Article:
Jump to: Tips for Group Facilitators | Facilitating One-on-one Relationships | Reflection Exercises for Older Adults and Youth | Documenting Your Activities
Conducting Group and One-On-One Activities
No matter what the focus of your intergenerational program, you will probably want to engage participants in group activities to foster interaction. Activities give older and younger people opportunities to see their commonalities and differences, have fun together, and connect with each other.
There are a wide range of activities, such as gardening, technology, arts projects, book clubs, and oral/community histories that can bring generations together in meaningful ways. You can enhance the quality of your program by being intentional about creating a welcoming space, structuring activities that encourage self-disclosure and trust, and providing opportunities for participants to reflect on the experience.
Creating a Welcoming Environment for Your Program
- Is the room clear of safety risks like tripping hazards or uncovered electrical outlets?
- Is the space accessible to participants using wheelchairs or other mobility aids?
- Is the space appropriate for the size of your group and the planned activity?
- Does the space have the appropriate equipment readily available, including electrical outlets, a flip chart, projector, and projector screen?
- Does the space have enough tables and chairs?
- Is there minimal background noise?
- Is there adequate lighting?
- Can you adjust the temperature?
- Can the program be relocated to another space if necessary?
- Is the space near an accessible washroom?
- Is the space a warm and welcoming environment?
Although senior housing sites differ in the way they use their physical space to foster cross-age interaction, the following are some principles that might be useful:
- Involve residents and youth in designing spaces that promote meaningful interaction.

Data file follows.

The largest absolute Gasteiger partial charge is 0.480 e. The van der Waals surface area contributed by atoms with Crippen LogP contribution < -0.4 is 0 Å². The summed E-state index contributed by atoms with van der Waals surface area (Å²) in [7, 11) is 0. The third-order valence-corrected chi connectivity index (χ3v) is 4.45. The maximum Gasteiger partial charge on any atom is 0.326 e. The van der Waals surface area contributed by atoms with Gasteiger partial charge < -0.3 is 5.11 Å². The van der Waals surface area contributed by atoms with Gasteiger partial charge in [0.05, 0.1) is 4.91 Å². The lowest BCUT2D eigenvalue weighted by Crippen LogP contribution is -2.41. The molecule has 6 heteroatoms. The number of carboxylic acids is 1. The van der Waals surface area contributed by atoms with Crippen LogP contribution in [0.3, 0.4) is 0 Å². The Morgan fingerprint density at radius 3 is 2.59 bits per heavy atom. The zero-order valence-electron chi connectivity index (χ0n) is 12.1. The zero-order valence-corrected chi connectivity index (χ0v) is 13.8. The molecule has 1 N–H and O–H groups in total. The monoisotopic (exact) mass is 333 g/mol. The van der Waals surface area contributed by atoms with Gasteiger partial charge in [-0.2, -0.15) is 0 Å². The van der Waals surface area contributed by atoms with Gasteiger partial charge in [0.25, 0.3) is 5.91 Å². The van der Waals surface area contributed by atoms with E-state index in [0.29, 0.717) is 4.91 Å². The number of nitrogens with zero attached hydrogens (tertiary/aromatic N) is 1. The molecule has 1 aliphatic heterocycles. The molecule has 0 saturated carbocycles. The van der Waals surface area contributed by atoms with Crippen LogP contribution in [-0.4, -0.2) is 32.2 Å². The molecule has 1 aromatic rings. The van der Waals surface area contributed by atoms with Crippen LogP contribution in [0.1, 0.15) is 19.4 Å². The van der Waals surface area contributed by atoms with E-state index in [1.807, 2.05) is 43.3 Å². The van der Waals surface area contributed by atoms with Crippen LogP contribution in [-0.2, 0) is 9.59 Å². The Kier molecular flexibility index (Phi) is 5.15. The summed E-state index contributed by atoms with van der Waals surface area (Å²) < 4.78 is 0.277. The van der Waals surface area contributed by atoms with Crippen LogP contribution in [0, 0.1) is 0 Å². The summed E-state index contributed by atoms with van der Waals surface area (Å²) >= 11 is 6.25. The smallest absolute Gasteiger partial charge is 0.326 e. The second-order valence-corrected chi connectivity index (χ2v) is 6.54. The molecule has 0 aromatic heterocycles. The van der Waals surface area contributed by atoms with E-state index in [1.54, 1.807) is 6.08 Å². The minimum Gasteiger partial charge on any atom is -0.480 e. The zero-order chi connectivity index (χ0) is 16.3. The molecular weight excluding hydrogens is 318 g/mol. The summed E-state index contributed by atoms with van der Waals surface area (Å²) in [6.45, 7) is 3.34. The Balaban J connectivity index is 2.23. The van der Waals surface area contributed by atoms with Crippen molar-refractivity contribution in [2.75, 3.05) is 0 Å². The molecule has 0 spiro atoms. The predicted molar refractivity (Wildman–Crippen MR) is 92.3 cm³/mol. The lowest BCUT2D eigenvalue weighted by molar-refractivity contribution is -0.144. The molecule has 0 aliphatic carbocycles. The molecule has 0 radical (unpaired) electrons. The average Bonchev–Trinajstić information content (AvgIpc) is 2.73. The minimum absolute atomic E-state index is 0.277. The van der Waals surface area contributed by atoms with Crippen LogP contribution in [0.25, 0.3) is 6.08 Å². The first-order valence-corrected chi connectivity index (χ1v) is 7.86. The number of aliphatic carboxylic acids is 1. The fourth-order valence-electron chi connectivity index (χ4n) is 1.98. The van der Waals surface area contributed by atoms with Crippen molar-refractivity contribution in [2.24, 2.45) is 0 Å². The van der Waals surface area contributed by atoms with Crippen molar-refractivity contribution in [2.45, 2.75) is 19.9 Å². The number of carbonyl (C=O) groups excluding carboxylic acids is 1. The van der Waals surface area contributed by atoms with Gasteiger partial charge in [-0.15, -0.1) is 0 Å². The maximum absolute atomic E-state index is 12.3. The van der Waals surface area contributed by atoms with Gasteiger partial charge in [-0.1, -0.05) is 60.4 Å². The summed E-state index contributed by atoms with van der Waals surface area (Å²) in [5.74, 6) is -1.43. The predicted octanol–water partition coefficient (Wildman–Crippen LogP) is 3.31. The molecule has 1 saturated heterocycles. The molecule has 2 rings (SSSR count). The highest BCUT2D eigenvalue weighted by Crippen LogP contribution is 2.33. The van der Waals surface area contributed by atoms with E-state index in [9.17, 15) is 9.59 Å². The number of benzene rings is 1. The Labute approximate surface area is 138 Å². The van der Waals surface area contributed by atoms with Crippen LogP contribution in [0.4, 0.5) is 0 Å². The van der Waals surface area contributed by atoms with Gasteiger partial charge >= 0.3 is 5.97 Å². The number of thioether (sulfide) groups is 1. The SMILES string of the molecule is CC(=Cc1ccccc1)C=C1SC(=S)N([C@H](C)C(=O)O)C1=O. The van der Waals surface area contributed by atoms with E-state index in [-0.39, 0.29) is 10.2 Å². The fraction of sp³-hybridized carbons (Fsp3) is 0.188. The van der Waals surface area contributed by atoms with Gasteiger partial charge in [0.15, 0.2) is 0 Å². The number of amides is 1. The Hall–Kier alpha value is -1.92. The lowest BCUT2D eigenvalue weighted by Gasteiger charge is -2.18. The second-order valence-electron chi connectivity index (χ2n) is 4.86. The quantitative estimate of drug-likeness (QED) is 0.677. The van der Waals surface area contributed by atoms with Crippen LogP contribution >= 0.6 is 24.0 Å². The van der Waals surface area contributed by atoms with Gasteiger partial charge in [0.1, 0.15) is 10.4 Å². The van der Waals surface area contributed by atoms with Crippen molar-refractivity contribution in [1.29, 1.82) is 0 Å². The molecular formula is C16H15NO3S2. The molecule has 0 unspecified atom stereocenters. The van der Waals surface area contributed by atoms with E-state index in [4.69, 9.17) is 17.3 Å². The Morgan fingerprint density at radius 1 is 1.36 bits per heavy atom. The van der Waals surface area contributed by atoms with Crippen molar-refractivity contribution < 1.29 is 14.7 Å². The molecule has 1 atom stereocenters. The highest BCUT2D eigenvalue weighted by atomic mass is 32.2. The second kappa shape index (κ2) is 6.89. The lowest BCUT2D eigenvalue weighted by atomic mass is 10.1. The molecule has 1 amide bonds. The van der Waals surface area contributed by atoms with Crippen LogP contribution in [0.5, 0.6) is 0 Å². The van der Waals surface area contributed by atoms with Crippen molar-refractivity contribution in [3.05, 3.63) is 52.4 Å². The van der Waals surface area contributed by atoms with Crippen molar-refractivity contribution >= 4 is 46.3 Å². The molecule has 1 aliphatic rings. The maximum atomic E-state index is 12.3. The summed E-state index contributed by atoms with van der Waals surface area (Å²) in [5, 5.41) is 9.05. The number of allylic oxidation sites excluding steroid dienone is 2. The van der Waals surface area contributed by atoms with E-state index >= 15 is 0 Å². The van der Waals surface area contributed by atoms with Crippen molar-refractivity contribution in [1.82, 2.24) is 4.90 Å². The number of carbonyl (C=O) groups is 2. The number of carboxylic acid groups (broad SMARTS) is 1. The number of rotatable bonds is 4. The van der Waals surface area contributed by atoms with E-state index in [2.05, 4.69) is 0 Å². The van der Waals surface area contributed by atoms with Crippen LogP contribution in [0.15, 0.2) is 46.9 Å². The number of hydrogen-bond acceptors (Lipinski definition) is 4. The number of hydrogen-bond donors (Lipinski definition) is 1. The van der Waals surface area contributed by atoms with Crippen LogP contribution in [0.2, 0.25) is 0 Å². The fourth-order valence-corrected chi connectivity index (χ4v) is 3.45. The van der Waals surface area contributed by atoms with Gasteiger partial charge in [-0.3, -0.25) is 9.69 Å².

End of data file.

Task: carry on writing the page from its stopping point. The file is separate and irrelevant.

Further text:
- Encourage participants to personalize indoor and outdoor spaces. This might be as simple as asking participants to create their name badges, or to take photos of each other and create an intergenerational-themed board or mural.
- Promote informal interaction and formal programming in outdoor spaces by placing benches, tables, and chairs in outdoor spaces, and creating walking paths that have interesting sculptures or art work.
- Design spaces that are enabling and accommodating of the variations in participants’ abilities and preferences. The space should be welcoming to active participants and passive observers.
- If possible, meet in rooms that can be adapted for both small and large group activities. Moveable walls and furnishings can create quiet, intimate spaces that facilitate self-disclosure.
- Align the use of physical space with programming that intentionally promotes intergenerational values like interdependence, reciprocity, inclusion, social connectedness, and relationship-building across generations
Tips for Group Facilitators
Group activities need strong facilitators who can keep the group on task, help participants feel comfortable relating to each other, and ensure everyone’s participation.
Here are some helpful hints about serving as a facilitator:
- Be the facilitator, not a group member. Observe what is going on and intervene when necessary. Be aware of body language, yawns, and side conversations.
- Be prepared. Make sure you have the materials you need. Walk through your activity before you try it with the group.